Think of IBM for a second and what comes to mind? Once synonymous with computers, software and servers IBM’s CEO is demonstrating why some CEO’s are not cut out to lead, but rather to take shortcuts to make sure the stock price remains high. However a closer look, via Business Week, is a clear indication that IBM is getting their clock cleaned.
IBM’s earnings per share are up, but that is not the story. On closer scrutinization IBM is a company in serious trouble. Their stock price has been driven by three things. First, asset sales totaling $2.3 billion, an effective tax rate of 0% and an increase in debt to $40 billion. But that’s not all. The most transparent companies present their performance according to generally accepted accounting principles, or GAAP. IBM’s 2009 annual report didn’t use the phrase “non-GAAP” at all; the 2013 report used it 125 times.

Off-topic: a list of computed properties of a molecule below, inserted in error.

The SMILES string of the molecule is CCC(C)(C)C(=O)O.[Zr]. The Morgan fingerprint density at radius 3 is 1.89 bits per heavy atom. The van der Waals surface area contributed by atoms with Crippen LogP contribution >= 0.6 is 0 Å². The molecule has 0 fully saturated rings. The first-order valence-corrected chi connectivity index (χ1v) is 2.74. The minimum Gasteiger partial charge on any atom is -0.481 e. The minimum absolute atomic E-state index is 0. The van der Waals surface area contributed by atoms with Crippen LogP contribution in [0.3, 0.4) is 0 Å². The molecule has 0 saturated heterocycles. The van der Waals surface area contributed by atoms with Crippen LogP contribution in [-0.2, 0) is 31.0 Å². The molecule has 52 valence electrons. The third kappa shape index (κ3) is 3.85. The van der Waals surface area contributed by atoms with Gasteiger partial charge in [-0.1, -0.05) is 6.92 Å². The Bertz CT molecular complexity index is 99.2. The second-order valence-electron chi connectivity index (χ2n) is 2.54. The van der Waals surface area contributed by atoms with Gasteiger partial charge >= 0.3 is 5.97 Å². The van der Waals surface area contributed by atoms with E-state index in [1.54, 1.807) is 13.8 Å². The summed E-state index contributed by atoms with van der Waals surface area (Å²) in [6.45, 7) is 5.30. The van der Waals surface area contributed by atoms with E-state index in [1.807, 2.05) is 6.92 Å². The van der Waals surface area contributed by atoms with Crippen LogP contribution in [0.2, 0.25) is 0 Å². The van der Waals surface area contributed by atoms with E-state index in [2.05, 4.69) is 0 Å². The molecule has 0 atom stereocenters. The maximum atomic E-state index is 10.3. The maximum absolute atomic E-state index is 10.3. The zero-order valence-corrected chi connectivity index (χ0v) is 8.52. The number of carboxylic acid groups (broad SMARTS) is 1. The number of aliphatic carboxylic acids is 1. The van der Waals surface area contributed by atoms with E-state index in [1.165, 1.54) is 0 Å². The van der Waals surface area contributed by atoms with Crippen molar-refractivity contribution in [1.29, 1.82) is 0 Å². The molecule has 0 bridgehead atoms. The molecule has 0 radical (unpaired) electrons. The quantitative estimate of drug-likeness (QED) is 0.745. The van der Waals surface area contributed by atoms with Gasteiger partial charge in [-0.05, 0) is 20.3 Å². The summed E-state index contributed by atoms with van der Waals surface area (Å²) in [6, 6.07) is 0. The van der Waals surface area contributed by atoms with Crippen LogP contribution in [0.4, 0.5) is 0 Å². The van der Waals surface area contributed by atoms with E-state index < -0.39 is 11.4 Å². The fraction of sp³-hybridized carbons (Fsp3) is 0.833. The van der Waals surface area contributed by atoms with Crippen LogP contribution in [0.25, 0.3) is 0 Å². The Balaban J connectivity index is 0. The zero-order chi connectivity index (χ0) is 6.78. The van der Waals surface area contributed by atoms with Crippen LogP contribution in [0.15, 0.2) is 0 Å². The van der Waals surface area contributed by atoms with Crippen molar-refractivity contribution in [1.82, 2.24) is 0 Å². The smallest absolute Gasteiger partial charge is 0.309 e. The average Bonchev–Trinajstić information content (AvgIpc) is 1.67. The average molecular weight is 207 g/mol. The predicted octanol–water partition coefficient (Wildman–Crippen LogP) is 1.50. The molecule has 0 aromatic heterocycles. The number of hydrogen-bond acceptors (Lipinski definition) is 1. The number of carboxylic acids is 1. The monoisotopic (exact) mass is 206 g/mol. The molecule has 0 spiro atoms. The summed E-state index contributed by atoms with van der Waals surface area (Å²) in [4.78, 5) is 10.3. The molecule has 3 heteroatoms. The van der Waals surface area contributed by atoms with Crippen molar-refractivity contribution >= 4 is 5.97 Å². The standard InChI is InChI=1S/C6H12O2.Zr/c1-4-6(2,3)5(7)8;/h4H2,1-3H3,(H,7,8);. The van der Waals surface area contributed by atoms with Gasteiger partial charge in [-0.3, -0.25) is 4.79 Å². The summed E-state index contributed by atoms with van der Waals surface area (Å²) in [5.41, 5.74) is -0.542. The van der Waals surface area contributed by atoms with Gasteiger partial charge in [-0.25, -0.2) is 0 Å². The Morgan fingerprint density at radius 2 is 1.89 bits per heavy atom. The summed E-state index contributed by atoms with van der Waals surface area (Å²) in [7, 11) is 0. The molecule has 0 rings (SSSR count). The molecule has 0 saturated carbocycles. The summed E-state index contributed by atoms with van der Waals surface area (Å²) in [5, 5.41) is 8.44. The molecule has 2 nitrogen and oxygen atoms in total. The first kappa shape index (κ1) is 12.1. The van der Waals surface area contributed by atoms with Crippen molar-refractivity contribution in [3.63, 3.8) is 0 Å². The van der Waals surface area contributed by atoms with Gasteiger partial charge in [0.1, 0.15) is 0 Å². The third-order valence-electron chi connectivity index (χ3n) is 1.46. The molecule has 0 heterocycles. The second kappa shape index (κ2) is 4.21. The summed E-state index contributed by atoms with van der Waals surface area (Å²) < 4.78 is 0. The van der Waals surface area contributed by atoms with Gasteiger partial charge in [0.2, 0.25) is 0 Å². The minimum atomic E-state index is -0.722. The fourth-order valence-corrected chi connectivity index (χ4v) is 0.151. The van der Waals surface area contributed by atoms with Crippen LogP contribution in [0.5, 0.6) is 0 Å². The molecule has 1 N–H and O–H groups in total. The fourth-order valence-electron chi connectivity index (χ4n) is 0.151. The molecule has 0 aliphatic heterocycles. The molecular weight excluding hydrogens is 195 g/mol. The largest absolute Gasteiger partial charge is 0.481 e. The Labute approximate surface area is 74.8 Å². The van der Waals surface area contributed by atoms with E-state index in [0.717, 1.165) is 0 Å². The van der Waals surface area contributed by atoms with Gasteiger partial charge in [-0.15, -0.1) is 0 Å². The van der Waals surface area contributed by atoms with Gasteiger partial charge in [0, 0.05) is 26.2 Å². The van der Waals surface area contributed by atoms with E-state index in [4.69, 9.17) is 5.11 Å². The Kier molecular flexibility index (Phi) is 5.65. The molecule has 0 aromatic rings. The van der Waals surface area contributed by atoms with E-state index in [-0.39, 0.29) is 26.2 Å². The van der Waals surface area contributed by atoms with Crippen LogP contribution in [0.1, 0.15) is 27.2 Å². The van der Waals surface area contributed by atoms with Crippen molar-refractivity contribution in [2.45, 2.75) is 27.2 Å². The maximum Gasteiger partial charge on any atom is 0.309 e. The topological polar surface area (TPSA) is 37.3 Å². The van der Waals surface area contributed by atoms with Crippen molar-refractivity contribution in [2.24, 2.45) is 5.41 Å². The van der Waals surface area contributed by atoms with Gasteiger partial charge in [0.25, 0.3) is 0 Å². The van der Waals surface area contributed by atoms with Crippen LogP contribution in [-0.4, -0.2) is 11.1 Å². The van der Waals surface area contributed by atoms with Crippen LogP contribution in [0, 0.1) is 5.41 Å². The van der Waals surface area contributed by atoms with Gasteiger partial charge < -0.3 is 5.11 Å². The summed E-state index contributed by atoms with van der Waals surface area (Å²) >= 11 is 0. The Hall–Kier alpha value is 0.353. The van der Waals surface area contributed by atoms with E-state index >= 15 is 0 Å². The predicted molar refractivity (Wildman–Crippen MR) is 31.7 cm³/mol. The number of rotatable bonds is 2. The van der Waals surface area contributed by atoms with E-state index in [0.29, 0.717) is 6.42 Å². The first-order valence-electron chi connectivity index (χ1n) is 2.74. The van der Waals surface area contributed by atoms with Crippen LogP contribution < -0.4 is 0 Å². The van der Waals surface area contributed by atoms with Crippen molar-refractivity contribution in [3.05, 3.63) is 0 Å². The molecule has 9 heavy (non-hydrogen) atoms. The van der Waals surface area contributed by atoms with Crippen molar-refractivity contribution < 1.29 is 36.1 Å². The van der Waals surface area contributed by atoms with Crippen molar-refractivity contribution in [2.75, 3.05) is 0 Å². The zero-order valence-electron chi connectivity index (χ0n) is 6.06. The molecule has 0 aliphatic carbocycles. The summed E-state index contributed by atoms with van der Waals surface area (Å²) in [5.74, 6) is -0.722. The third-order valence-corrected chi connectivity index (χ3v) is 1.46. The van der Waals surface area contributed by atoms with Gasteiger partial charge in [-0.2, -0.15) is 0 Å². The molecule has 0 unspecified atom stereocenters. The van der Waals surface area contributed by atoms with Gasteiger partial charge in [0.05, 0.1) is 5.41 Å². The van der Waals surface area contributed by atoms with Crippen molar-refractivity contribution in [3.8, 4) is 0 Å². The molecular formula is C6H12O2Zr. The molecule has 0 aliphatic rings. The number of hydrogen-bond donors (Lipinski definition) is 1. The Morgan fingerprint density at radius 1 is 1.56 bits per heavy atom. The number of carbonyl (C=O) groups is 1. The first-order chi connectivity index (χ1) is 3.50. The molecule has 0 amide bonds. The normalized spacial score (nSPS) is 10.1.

What has happened here? The CEO who is leading IBM is leading it to ruin yet her reward for failure will be another CEO with a golden parachute that ensures she will never have to work another day in her life. In the meantime the next CEO will probably have to lay off tens of thousands employees, which in turn will ruin families and make our economy weaker because it means less people able to drive the consumer economy.
IBM has had no brand strategy in this economy where nimble companies are rewarded while big and slow ones are punished. Another brand that was once a brand superstar that has crashed and burned via financial engineering.